If you long for a group, check with your local writers' association or your Barnes & Noble bookstore; you may find exactly what you need. But if it's not a good fit, start your own critique group! What's stopping you? You'll be amazed at the difference both in the quality AND quantity of your writing.

January/February 2006
From My Heart
by Kimn Swenson Gollnick

Samuel Clemens (Mark Twain) once said, “A classic is something that everybody wants to have read and nobody has read.” So to expand my anorexic literary knowledge, I enrolled in an “Interpretation of Literature” class on fiction. I discovered I didn’t like Edgar Allan Poe’s short stories, nor Nathaniel Hawthorne’s “Young Goodman Brown,” nor Kurt Vonnegut’s novel, Slaughterhouse V. These stories were too dark, too weird, and too gothic. Some of these classics we can’t all enjoy.

Thankfully, midway through the semester I finally got to read some great stories, such as F. Scott Fitzgerald’s “Babylon Revisited,” Kate Chopin’s “The Story of the Hour,” and Stephen Crane’s “Open Boat.” If Stephen Crane sounds familiar, he also wrote The Red Badge of Courage (oops! another classic I have yet to read).

Crane’s words in “The Open Boat” surrounded me on a gray expanse of ocean, where "Canton-flannel gulls . . . sometimes sat down on the sea, near patches of brown seaweed that rolled over the waves with a movement like carpets on a line in a gale.” Oooh, concrete imagery, fresh simile, specific detail. I felt I’d come to a feast where words satisfied like a five-course meal. Mmm, mmm.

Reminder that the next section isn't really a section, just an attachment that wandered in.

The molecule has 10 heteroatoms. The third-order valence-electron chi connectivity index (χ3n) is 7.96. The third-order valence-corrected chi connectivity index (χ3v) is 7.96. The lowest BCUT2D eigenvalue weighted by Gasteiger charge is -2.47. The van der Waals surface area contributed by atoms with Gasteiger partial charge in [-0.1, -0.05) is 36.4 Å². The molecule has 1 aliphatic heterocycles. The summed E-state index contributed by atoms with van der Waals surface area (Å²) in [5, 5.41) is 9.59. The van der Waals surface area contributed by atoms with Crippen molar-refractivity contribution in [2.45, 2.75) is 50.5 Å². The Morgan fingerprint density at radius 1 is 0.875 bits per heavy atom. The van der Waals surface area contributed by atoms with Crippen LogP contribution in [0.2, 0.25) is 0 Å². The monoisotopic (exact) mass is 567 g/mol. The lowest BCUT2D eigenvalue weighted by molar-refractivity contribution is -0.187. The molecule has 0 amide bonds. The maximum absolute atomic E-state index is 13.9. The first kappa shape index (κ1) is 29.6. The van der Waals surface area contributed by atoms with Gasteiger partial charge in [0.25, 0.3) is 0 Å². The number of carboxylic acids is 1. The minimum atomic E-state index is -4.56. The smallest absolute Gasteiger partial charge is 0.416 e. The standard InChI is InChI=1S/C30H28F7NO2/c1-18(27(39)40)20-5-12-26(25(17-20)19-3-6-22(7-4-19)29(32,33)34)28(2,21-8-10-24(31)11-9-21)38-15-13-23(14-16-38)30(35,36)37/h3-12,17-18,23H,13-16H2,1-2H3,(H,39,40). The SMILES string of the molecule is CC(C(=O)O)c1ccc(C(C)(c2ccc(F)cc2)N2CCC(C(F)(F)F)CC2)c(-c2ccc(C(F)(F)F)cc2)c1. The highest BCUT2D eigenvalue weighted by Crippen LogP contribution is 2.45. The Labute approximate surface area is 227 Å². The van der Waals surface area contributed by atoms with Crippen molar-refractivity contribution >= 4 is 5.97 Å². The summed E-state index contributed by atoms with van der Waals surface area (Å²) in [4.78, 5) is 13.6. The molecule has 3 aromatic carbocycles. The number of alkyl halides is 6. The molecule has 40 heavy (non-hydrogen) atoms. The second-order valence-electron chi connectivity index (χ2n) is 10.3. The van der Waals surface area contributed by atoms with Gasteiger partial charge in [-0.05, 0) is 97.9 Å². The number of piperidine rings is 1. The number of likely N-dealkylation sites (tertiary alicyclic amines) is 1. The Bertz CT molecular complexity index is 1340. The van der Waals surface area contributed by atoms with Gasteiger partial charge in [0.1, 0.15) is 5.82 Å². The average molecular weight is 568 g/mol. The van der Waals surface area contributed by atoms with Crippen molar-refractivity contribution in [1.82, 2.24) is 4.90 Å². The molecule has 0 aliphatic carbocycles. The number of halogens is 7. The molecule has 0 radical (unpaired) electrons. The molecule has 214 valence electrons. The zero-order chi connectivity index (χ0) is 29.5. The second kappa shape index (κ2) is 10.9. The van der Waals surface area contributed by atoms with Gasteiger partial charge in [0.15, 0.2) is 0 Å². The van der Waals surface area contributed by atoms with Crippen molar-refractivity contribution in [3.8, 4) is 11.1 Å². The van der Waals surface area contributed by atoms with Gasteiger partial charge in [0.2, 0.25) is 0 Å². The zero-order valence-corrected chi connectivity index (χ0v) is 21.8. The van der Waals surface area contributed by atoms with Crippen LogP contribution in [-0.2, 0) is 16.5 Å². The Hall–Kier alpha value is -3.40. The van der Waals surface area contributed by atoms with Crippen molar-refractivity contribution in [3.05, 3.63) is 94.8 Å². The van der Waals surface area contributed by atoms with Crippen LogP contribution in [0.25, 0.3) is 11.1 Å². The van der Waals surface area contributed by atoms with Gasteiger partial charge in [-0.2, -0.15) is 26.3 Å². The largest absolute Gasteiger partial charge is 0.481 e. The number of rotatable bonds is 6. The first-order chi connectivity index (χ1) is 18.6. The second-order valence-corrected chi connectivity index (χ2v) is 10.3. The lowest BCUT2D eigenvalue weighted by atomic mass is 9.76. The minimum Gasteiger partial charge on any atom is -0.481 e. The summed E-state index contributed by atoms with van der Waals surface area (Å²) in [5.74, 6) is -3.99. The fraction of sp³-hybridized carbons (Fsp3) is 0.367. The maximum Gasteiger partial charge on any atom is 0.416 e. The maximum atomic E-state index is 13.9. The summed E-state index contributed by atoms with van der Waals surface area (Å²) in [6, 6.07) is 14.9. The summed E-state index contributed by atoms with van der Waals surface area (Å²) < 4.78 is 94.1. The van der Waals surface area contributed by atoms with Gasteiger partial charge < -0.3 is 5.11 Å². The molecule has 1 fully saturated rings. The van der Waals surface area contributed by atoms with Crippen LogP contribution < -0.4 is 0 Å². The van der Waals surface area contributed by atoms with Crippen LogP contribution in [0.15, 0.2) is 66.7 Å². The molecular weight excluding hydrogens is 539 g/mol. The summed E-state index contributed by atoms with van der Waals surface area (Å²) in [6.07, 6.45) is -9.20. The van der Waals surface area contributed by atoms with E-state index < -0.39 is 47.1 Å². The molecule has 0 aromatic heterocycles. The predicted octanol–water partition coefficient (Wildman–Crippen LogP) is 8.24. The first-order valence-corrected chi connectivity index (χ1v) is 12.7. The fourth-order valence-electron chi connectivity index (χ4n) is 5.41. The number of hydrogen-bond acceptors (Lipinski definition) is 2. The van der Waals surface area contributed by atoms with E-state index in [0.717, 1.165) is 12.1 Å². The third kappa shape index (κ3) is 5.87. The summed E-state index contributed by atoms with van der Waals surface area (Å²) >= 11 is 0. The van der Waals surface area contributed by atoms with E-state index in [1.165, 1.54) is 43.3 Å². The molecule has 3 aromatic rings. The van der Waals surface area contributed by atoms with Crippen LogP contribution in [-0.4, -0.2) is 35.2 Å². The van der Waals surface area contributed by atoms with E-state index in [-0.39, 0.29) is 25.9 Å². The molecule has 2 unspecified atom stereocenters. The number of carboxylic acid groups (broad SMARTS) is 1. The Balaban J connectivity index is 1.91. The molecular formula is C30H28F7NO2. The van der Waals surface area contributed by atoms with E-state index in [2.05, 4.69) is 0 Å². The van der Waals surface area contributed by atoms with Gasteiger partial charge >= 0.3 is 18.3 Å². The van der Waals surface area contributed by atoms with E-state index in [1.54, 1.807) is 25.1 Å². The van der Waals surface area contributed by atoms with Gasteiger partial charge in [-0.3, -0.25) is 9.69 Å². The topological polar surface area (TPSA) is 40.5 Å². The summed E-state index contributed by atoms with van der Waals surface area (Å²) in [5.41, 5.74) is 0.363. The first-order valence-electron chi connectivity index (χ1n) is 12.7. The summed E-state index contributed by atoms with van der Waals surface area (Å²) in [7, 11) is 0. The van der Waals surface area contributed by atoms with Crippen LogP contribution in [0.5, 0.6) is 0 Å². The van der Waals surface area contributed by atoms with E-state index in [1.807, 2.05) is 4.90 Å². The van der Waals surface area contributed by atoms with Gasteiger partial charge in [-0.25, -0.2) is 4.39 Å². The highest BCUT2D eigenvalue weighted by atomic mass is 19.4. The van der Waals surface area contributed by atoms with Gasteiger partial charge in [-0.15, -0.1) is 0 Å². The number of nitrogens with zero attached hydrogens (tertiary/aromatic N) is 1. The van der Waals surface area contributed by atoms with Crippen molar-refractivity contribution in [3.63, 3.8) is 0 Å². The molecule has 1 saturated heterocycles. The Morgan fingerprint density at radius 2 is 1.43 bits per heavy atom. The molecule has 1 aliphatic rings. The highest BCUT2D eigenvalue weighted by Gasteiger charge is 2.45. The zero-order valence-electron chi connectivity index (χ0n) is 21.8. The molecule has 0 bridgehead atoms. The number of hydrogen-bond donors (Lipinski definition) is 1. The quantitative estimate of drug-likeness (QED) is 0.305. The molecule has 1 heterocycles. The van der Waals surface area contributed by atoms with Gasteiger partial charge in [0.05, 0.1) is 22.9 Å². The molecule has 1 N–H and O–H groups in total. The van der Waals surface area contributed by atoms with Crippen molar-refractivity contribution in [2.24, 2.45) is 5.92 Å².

There are lots of books and stories we know about but haven’t read. Why not pull up a chair and join me in this literary adventure? Choose a classic you’d like to read. For Mark Twain also said, “The man who does not read good books has no advantage over the man who cannot read them.”

* Mark Twain is actually attributed with two quotes about classics, one written and one spoken. The one appearing in my column above is from a speech he gave in New York on November 20, 1900, called "The Disappearance of Literature."

Another quote that's more elegant and better known is this one, which Clemens wrote in "Following the Equator, Pudd'nhead Wilson's New Calendar" published in 1897: "CLASSIC: a book which people praise and don't read."

You can see both here.

March/April 2006
From My Heart
by Kimn Swenson Gollnick